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Barm, a word derived from the old English for yeast, is the foam, or scum, formed on the top of liquor when fermenting. It was used to leaven bread, or set up fermentation in a new batch of liquor. Barm, as a leaven, has also been made from ground millet combined with must out of wine-tubs.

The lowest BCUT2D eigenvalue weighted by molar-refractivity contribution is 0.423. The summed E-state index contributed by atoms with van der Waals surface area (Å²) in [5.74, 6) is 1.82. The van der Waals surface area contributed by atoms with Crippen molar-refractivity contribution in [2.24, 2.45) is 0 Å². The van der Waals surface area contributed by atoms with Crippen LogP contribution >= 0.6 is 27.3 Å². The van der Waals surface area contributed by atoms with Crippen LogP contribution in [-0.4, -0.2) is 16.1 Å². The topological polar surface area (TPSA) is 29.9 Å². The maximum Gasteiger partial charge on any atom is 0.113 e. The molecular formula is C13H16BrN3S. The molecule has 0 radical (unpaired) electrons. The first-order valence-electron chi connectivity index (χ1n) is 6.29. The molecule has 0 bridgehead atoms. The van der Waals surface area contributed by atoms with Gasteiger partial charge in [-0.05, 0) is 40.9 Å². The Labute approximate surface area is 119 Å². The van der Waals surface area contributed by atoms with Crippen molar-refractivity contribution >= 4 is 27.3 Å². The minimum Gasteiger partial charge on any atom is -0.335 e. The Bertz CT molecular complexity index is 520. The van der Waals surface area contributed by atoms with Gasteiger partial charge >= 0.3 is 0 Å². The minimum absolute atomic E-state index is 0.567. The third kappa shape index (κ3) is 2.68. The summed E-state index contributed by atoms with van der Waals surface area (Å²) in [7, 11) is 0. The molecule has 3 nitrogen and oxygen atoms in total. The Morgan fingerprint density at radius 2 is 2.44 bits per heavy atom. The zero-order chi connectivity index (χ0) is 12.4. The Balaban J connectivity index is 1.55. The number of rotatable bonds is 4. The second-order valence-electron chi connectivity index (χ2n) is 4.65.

In the North-West of England bread buns are still know and sold as "barm cakes" they are no different from normal bread rolls the same as burger buns and are no longer made with used brewers yeast but normal commercial bakers yeast.